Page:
Frustrated by the over-commercialization of Nashville's music, six singer/songwriters joined together to launch an independent record label, Dead Reckoning, and a band, the Dead Reckoners. Taking turns in the spotlight and accompanying others, the all-star group brought a back-to-the-roots approach to a mixture of rock-, country-, and blues-influenced tunes. While they mostly furnished accompaniment on albums by labelmates, the full band joined together to record a live album, A Night of Reckoning, in 1996. The driving forces behind the Dead Reckoners -- Kieran Kane, Kevin Welch, and Mike Henderson -- represented many years of experience. A graduate of Boston's Suffolk University, Kane recorded a half-dozen Top 30 hits between 1981-1984. He continued to find success after forming the O'Kanes with songwriter Jamie O'Hara. Recording in Kane's home studio, the band released six consecutive Top Ten singles, including the chart-topper "Can't Stop My Heart From Loving You." A resident of Nashville since 1978, Welch first attracted attention as a staff writer for Sony Tree, penning tunes for Waylon Jennings, Roger Miller, Trisha Yearwood, Ricky Skaggs, and the Highwaymen. He went on to record two solo albums, Life Down Here on Earth and Beneath My Wheels, featuring the accompaniment of Dead Reckoning members. A former member of blues band the Snakes, Henderson became a highly respected session guitarist.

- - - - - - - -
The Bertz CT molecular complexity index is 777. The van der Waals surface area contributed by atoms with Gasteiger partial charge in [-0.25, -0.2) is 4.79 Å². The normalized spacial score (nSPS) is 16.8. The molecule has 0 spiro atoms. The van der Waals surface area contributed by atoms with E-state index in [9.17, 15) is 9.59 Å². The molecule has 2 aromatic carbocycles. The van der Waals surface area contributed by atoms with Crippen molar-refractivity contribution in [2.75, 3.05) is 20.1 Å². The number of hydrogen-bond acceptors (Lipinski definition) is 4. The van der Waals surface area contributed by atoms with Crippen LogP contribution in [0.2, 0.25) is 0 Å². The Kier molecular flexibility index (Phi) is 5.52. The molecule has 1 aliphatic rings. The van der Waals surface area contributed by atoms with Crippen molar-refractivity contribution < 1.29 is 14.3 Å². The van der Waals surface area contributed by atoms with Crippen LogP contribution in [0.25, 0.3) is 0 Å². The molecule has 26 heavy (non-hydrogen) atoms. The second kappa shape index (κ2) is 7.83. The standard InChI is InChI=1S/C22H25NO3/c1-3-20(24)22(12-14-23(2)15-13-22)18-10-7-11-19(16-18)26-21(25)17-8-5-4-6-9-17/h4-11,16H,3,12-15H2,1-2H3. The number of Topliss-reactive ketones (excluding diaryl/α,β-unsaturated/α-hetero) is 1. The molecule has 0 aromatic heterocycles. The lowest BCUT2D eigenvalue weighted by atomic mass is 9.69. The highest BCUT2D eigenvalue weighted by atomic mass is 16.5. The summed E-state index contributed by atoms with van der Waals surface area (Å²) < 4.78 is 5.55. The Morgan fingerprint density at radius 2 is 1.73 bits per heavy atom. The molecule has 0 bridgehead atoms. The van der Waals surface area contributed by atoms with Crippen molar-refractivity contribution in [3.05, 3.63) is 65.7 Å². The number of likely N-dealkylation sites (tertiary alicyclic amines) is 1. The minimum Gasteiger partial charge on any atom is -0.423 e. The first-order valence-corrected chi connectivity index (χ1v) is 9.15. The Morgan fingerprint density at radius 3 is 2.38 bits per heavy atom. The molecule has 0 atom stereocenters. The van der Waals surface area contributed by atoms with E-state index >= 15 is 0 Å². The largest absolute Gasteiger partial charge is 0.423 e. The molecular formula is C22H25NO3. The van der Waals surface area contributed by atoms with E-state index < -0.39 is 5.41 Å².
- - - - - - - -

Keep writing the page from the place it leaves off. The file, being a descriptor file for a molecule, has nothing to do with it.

The Dead Reckoners' rhythm section was equally potent. Drummer Harry Stinson had played rhythm guitar in a band featuring country singer Dottie West's son. After filling in as a drummer for folk-pop group America in 1974, he formed a band, Silver, with future Grateful Dead keyboardist Brent Mydland. He subsequently worked with Al Stewart and Peter Frampton. Returning to Nashville, where he grew up, in 1985, he played drums on Jimmy Buffett's album Last Mango in Paris. He later spent a year and a half performing with Steve Earle's band. Fiddler/vocalist Tammy Rogers previously toured with Trisha Yearwood and Kieran Kane. ~ Craig Harris, Rovi